May 28, 2020

Take-Aways from Webinar II: CIRD in the Time of COVID-19

Stephen Sugg

Partners of Citizens’ Institute on Rural Design (CIRD) across rural America wanted an opportunity to hear from their peers at the intersection of rural planning, design, and ultimately, resilience. CIRD’s team wanted the same, especially as it works with communities in Maine, Ohio, and New Mexico to create safe, relevant, and engaging CIRD Local Workshops. The “CIRD in the Time of COVID” webinar sought to provide that very opportunity.

Rep. Chellie Pingree (D-ME), launched the discussion with an endorsement of arts, placemaking, and design as drivers of rural opportunity, citing both her 50 years of experiences living in rural Maine along with her role as Co-Chair of the Congressional Arts Caucus. Pingree helped to secure $75 million in the CARES ACT, allowing the National Endowment for the Arts to boost local arts organizations trying to stay afloat, calling the arts a “vital industry that is suffering.”  Pingree also noted the power and potential when CIRD combines experts in design and planning with local know-how during visioning processes, calling such work more important than ever.

Webinar panelists Manuel Ochoa of Ochoa Urban Collaborative (but he does rural, too!), Margie Reese of the Wichita Falls, TX Alliance for the Arts and Culture, and Megan Lautenshlager of Strengthen North Dakota responded to the below in framing their remarks:

Design for rural areas often plans to bring people together in place and drive economic development for communities, What is the role of design when stay-at-home orders change the environment we live in? How can organizations who work in design respond to economic distress head-on?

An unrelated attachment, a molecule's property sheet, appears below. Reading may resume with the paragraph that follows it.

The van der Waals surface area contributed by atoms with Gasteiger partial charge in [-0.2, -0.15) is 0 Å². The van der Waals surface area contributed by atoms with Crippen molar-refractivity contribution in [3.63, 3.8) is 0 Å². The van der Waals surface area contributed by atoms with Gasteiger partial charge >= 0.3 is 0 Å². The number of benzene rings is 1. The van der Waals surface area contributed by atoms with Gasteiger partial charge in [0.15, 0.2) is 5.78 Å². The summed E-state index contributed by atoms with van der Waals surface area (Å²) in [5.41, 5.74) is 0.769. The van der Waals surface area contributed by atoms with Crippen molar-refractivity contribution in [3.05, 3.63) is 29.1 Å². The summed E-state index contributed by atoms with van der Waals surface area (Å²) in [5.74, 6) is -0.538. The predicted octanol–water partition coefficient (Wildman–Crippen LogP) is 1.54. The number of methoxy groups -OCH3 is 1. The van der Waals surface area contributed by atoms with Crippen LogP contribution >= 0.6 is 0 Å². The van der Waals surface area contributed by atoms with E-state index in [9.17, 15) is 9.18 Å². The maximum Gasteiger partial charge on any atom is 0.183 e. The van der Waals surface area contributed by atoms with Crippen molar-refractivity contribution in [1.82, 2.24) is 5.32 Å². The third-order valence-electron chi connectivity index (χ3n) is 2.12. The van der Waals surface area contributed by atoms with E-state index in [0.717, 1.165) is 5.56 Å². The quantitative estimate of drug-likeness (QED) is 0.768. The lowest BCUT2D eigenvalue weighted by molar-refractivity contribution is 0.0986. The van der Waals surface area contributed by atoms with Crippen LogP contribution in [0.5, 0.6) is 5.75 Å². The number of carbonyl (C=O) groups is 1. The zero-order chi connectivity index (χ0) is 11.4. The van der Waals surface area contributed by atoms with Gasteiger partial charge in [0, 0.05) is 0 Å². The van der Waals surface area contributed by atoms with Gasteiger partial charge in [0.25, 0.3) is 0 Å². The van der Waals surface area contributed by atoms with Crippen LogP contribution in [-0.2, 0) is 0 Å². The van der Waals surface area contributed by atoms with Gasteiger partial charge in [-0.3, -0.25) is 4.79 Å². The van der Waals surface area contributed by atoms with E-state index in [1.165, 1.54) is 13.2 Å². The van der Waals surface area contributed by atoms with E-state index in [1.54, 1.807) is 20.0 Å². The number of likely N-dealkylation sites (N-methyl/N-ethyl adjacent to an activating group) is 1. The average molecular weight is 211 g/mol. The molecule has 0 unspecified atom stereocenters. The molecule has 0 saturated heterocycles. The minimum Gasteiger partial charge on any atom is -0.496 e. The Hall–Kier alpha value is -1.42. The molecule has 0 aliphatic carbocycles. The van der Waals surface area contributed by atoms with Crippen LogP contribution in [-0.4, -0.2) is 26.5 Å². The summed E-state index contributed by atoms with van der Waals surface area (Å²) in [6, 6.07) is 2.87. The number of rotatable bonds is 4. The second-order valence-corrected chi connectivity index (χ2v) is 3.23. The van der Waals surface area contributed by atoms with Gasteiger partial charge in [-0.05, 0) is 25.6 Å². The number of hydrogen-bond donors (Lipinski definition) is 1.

Panelists were quick to note that new challenges lead to new opportunities for collaboration and smarter use of resources, both within organizations and within communities and regions. They were sober in recognizing the vast immediate needs of those facing job loss and even the collapse of entire industries. But design, with food systems as one example, out to play an immediate role in helping to meet needs. Visual examples from Ochoa punctuated this discussion.

Key Takeaways:

  • Funders in rural communities are “partners” not funders; involve them as early as possible
  • Old fashioned engagement techniques can still work. Signs on telephone poles and community billboards, anyone?
  • Immediate needs of struggling citizens must be addressed. But design and planning are intertwined with meeting these needs, including access to food.
  • Most Main Street businesses lack an internet presence. And many small businesses will close. Those are facts.
  • Using the language of artists and designers does not work with lay folk. “Use language that’s familiar to our neighbors,” Margie Reese suggested.
  • Small ideas can grow—think about signage, for starters.
  • Designers need to help local businesses think of the customer experience from within a store; it is not about storefronts and streetscapes if we want Main Street to rise again.
  • Engage the creatives in the healing process!

Ultimately, the webinar, thanks to the panelists and participants, accomplished the impossible: acknowledging widespread suffering and unprecedented challenge alongside real-time examples of hope, progress, and togetherness.

Megan Laudenschlager closed the webinar out with some helpful words of wisdom. (Photo credit: Strengthen ND)